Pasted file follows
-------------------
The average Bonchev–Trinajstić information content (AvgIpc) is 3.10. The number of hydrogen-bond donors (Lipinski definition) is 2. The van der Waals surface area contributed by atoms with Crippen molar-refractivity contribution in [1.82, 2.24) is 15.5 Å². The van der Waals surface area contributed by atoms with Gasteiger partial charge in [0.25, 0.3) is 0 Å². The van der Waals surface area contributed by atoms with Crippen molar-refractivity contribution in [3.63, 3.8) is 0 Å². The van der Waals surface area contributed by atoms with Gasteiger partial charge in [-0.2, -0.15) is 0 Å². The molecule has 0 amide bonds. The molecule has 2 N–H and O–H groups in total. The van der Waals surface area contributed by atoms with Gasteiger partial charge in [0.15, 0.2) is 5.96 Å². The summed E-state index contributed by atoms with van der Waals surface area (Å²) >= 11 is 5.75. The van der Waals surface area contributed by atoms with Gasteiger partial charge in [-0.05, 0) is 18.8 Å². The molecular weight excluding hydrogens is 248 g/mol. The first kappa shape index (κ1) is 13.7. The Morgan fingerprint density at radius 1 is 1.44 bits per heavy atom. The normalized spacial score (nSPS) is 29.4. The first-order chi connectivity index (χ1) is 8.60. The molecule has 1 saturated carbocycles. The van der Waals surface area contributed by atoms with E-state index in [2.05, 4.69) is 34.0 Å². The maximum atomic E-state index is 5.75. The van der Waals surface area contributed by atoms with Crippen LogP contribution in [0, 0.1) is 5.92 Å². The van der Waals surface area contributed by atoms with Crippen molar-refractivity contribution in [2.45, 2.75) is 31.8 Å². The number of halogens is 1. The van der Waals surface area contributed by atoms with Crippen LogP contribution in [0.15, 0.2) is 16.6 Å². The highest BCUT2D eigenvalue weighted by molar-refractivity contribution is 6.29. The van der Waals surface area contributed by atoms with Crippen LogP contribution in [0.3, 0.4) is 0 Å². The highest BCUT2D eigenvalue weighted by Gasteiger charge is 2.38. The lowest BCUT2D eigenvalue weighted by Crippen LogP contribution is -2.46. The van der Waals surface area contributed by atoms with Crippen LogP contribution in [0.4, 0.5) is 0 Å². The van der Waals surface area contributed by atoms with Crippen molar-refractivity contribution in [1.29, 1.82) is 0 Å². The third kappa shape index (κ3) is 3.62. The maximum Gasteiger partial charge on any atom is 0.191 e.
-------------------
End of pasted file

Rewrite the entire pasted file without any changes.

The average Bonchev–Trinajstić information content (AvgIpc) is 3.10. The number of hydrogen-bond donors (Lipinski definition) is 2. The van der Waals surface area contributed by atoms with Crippen molar-refractivity contribution in [1.82, 2.24) is 15.5 Å². The van der Waals surface area contributed by atoms with Gasteiger partial charge in [0.25, 0.3) is 0 Å². The van der Waals surface area contributed by atoms with Crippen molar-refractivity contribution in [3.63, 3.8) is 0 Å². The van der Waals surface area contributed by atoms with Gasteiger partial charge in [-0.2, -0.15) is 0 Å². The molecule has 0 amide bonds. The molecule has 2 N–H and O–H groups in total. The van der Waals surface area contributed by atoms with Gasteiger partial charge in [0.15, 0.2) is 5.96 Å². The summed E-state index contributed by atoms with van der Waals surface area (Å²) >= 11 is 5.75. The van der Waals surface area contributed by atoms with Gasteiger partial charge in [-0.05, 0) is 18.8 Å². The molecular weight excluding hydrogens is 248 g/mol. The first kappa shape index (κ1) is 13.7. The Morgan fingerprint density at radius 1 is 1.44 bits per heavy atom. The normalized spacial score (nSPS) is 29.4. The first-order chi connectivity index (χ1) is 8.60. The molecule has 1 saturated carbocycles. The van der Waals surface area contributed by atoms with E-state index in [2.05, 4.69) is 34.0 Å². The maximum atomic E-state index is 5.75. The van der Waals surface area contributed by atoms with Crippen LogP contribution in [0, 0.1) is 5.92 Å². The van der Waals surface area contributed by atoms with Crippen molar-refractivity contribution in [2.45, 2.75) is 31.8 Å². The number of halogens is 1. The van der Waals surface area contributed by atoms with Crippen LogP contribution in [0.15, 0.2) is 16.6 Å². The highest BCUT2D eigenvalue weighted by molar-refractivity contribution is 6.29. The van der Waals surface area contributed by atoms with Crippen LogP contribution in [0.3, 0.4) is 0 Å². The highest BCUT2D eigenvalue weighted by Gasteiger charge is 2.38. The lowest BCUT2D eigenvalue weighted by Crippen LogP contribution is -2.46. The van der Waals surface area contributed by atoms with Crippen LogP contribution in [0.4, 0.5) is 0 Å². The van der Waals surface area contributed by atoms with Crippen molar-refractivity contribution in [1.29, 1.82) is 0 Å². The third kappa shape index (κ3) is 3.62. The maximum Gasteiger partial charge on any atom is 0.191 e.